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Singing Together at Hava Nashira 2014

jordan_andersenGuest blogger: Jordan Andersen, a fifth-year staff member at Ramah Outdoor Adventure in Deckers, Colorado. She attends Metropolitan State University of Denver, where she has served as a news anchor for The Met Report, an Emmy-winning television broadcast produced for and by university students.

A very wise (and very fictional) old wizard named Dumbledore once said that music is “a magic beyond” anything he could ever hope to accomplish with a wand and an incantation. This magic will exist everyday this summer at Jewish camps across North America and it will be facilitated by staff members armed with guitars and a passion for music.

In the last week of May, I had the opportunity to sing with and learn from songleaders from Ramah and URJ Camps as part of the Ramah/URJ Songleaders Track at Hava Nashira. At its core, Hava Nashira is a gathering of people who love singing and sharing Jewish music. They come together once a year to learn new material and new techniques, and to make music together. The faculty of the conference is made up of artists like Josh Nelson, Craig Taubman and Ellen Dreskin. All are artists who have devoted themselves to Jewish music not only to share, but to be used to forge connections between people.

The Ramah/URJ Songleaders Track began a day earlier than the rest of the conference. The 50 of us in the intensive track used that extra day to begin learning and making music. In that first focused 24 hours, the ten Ramah songleaders devoted a large part of our time and energy to putting together a song session we would lead after a meal. We needed to determine an objective and then figure out how to accomplish it through a carefully crafted series of songs. We developed a song session that demonstrated a weekday Shacharit. It was amazing to experience how easy it was to join with staff from other Ramah camps and work so seamlessly in creating and executing our song session.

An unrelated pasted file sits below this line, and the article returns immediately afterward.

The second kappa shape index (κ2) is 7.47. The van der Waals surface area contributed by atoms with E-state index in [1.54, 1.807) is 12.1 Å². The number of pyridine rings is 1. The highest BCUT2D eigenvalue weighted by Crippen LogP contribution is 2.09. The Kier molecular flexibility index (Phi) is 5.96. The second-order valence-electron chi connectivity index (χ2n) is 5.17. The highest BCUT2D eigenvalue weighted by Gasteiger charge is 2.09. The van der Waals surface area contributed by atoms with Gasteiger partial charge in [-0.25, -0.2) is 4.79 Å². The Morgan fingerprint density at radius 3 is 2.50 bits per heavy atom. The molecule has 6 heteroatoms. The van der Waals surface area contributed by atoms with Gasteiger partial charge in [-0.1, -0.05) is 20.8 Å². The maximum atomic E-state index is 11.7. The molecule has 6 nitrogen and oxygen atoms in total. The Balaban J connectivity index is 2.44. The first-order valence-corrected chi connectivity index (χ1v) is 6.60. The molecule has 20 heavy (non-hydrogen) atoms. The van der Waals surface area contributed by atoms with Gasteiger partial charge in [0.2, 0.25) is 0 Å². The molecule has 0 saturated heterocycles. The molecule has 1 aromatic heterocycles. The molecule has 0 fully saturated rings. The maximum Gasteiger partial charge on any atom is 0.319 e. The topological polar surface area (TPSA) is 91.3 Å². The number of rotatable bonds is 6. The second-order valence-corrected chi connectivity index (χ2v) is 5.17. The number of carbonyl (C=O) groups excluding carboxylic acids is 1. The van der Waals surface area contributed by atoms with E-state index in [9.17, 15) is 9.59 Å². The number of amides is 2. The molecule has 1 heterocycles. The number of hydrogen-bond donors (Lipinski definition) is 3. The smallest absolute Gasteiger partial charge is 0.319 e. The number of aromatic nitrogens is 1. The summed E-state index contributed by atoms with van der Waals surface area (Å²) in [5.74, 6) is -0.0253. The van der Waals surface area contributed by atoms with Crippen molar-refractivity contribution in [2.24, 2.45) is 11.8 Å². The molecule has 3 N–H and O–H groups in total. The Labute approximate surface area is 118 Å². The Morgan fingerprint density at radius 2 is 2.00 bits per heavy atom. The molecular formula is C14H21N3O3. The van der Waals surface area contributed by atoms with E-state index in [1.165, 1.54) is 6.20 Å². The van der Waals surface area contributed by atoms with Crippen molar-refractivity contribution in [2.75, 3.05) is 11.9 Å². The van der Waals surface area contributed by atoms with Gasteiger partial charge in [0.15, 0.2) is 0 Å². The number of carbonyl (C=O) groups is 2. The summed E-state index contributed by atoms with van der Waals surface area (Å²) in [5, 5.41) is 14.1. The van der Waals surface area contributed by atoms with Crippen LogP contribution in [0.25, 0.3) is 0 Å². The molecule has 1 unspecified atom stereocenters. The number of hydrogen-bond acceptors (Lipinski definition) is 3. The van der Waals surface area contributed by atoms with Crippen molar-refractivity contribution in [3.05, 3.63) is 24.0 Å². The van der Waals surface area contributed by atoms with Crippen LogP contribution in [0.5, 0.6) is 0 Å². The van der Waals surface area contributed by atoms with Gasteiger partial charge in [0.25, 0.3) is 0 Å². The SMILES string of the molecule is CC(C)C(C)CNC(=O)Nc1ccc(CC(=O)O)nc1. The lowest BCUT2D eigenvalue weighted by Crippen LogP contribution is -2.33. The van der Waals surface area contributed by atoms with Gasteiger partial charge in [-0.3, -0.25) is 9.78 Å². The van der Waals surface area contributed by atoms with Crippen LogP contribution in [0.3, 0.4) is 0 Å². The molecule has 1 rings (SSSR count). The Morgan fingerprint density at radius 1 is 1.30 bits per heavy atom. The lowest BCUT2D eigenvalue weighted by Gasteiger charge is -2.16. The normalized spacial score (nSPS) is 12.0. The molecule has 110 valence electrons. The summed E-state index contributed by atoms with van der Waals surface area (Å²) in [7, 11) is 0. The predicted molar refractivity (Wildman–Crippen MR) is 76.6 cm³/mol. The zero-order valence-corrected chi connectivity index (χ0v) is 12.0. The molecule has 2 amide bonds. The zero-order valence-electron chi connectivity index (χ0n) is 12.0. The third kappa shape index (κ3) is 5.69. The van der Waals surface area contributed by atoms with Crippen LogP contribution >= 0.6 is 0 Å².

Ramah at Hava Nashira 2014

Ramah at Hava Nashira 2014

Hava Nashira began on Tuesday, and by Friday (an eternity in Camp Time), I was physically and emotionally exhausted. The music sessions were intense, the schedule tight, and the social situation incredibly daunting. And so, when Dan Nichols and Alan Goodis, the faculty for the intensive program, opened our last session by asking how we were, I answered honestly: I was overwhelmed.

As I was talking through my discomfort, I realized that something else had spawned from the time I had spent so out of my element. Each experience, uncomfortable and awkward in the moment, was an intense and beautiful moment of learning. I was going to bed each night realizing just how much I had absorbed from the immense talent and passion with which I was surrounded. Despite the discomfort, I was grateful.

That Friday night, I experienced the most spirited and inspired song session I had ever been exposed to. All 200 Hava Nashira participants joined together in singing and dancing led by the faculty. If music is magic, then the experience of so many people together in one place just to sing and harmonize together was nothing short of awe-inspiring. It can be easy to lament being back in the ‘real world’ after experiencing something so intense and spiritual. But rather than lamenting, I think that we’re all heading into our work at camp recharged and ready to create magic!

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1 Comment

  1. Milk

     /  June 13, 2014

    Yay! Hava Nashira is the BEST! I’m so glad we all got to participate from the URJ/Ramah Intensive! Have an amazing summer – and keep up the great work!
    Sincerely,
    Milk

    Reply

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